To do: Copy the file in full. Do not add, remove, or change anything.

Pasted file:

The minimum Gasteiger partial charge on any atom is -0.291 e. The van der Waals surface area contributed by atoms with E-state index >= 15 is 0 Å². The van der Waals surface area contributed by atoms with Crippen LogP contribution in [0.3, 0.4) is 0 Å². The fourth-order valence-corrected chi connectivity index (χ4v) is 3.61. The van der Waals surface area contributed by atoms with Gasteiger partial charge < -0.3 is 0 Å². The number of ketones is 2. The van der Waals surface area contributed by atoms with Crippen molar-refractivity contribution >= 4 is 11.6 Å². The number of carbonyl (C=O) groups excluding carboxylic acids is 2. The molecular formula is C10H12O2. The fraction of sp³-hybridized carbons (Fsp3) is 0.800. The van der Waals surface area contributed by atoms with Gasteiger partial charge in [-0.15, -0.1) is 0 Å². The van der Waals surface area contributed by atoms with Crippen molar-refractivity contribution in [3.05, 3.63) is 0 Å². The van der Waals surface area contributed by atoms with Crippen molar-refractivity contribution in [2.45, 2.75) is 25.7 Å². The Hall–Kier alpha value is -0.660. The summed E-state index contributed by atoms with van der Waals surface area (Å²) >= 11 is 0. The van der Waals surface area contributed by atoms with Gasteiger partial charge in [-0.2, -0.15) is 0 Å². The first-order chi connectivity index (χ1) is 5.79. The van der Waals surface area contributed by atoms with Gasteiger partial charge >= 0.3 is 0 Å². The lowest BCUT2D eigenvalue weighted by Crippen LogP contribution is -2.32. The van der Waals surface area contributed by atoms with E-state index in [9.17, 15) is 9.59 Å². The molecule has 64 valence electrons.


The minimum Gasteiger partial charge on any atom is -0.291 e. The van der Waals surface area contributed by atoms with E-state index >= 15 is 0 Å². The van der Waals surface area contributed by atoms with Crippen LogP contribution in [0.3, 0.4) is 0 Å². The fourth-order valence-corrected chi connectivity index (χ4v) is 3.61. The van der Waals surface area contributed by atoms with Gasteiger partial charge < -0.3 is 0 Å². The number of ketones is 2. The van der Waals surface area contributed by atoms with Crippen molar-refractivity contribution >= 4 is 11.6 Å². The number of carbonyl (C=O) groups excluding carboxylic acids is 2. The molecular formula is C10H12O2. The fraction of sp³-hybridized carbons (Fsp3) is 0.800. The van der Waals surface area contributed by atoms with Gasteiger partial charge in [-0.15, -0.1) is 0 Å². The van der Waals surface area contributed by atoms with Crippen molar-refractivity contribution in [3.05, 3.63) is 0 Å². The van der Waals surface area contributed by atoms with Crippen molar-refractivity contribution in [2.45, 2.75) is 25.7 Å². The Hall–Kier alpha value is -0.660. The summed E-state index contributed by atoms with van der Waals surface area (Å²) >= 11 is 0. The van der Waals surface area contributed by atoms with Gasteiger partial charge in [-0.2, -0.15) is 0 Å². The first-order chi connectivity index (χ1) is 5.79. The van der Waals surface area contributed by atoms with Gasteiger partial charge >= 0.3 is 0 Å². The lowest BCUT2D eigenvalue weighted by Crippen LogP contribution is -2.32. The van der Waals surface area contributed by atoms with E-state index in [9.17, 15) is 9.59 Å². The molecule has 64 valence electrons.